As I wrote last week, there was little white space on the calendar. More of the same next week and the week after.
This is a good week for me to reach out to one of my favorite people, he doesn’t know this, Dr. Ron Bonnstetter.
I met Dr. Ron at a TTI event several years ago. He knows a lot about the brain which is one of my favorite subjects. I could speak to him for hours on end.
In this week’s post, Dr. Ron ties together the Why of Simon Sinek, No Child Left Behind, and the neocortex.
What Makes Some Businesses Soar and Others Fail?
by Dr. Ron Bonnstetter, Senior VP of R&D at TTI Success Insights and
What makes some businesses soar and others fail? The usual answer is economic conditions, poor market analysis or under capitalized. But a strong business must start with a strong team. A team inspired by a common goal and a crystal clear purpose.
For several years now, Simon Sinek, consultant and author of Start with Why, has been explaining that our best employees do not work for a result but for a purpose.
Their focus is not on what the business does, but on why they are there and their role in promoting a belief, a vision. He believes that much of our marketing and hiring practices need to be inverted. For example, most employees can tell you “what” they do and even how they do it. But can they tell you “Why” they do their job? What is at the core of your business? What are the core values and beliefs that drive your organization?
If you are having difficulty seeing the application and implication in business, just look at educational reform for perspective. Since the implementation of No Child Left Behind, our national focus has been on the what (higher test scores) and the how (more rigor), and we have forgotten the richness that only comes when we promote the why of education. The why component includes beliefs in the love of learning, the sharing of a teachers’ passion for a subject and the joy of accomplishments driven by mutual and shared visions.
Now back to the business world. The best businesses understand the power of shared beliefs. When a team has a shared set of purposes, they go the extra mile, not for overtime, but for a cause and mission that is bigger than any one individual. This is devotion verses salary.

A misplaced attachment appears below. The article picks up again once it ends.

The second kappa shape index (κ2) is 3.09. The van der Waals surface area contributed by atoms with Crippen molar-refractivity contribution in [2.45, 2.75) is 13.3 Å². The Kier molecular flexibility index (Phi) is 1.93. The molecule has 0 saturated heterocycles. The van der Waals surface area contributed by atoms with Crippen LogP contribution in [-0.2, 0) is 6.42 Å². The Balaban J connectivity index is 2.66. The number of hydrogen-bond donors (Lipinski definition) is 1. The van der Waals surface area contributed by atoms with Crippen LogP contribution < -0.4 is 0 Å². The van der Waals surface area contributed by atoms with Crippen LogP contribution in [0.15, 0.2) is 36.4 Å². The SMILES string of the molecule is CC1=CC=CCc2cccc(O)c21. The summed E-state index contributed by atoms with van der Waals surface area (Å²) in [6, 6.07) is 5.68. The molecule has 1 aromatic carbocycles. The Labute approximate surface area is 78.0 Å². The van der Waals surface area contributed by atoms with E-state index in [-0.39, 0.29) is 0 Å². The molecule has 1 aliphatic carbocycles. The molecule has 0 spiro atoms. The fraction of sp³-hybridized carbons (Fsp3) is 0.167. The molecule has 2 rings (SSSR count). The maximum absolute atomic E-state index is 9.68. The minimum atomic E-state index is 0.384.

The neuroscience behind this concept is also solid. We know that our newest brain, the neocortex, offers humans rational and analytical thought. It also allows us to verbally communicate through language development. This brain region serves us well as we handle the many daily encounters with the What’s and the Hows’ of life.
But recent neuromarketing research suggests that up to 95 percent of our decisions are made at the subconscious level. In other words, not the neocortex, but our much older and deeper brain region called the limbic system. This complex set of brain structures controls emotions, behavior, motivation and long term memory. Oh, it also has no capacity to support language.
As a result, many of our behaviors, are driven by this paleomammalian brain. These driving beliefs are hard to verbalize, but they are driving the bus and helping us decide what is important.
In summary, if you promote a product, whether education or your business, by focusing on the what and how features, you will fail to capture the heart of your employees or your customers. Remember that the why behind our actions is the most powerful influence you have at your disposal. The next time someone ask you “What you do?” Start by passionately explaining “why” you care enough to do what you do.
I wonder why I wrote this?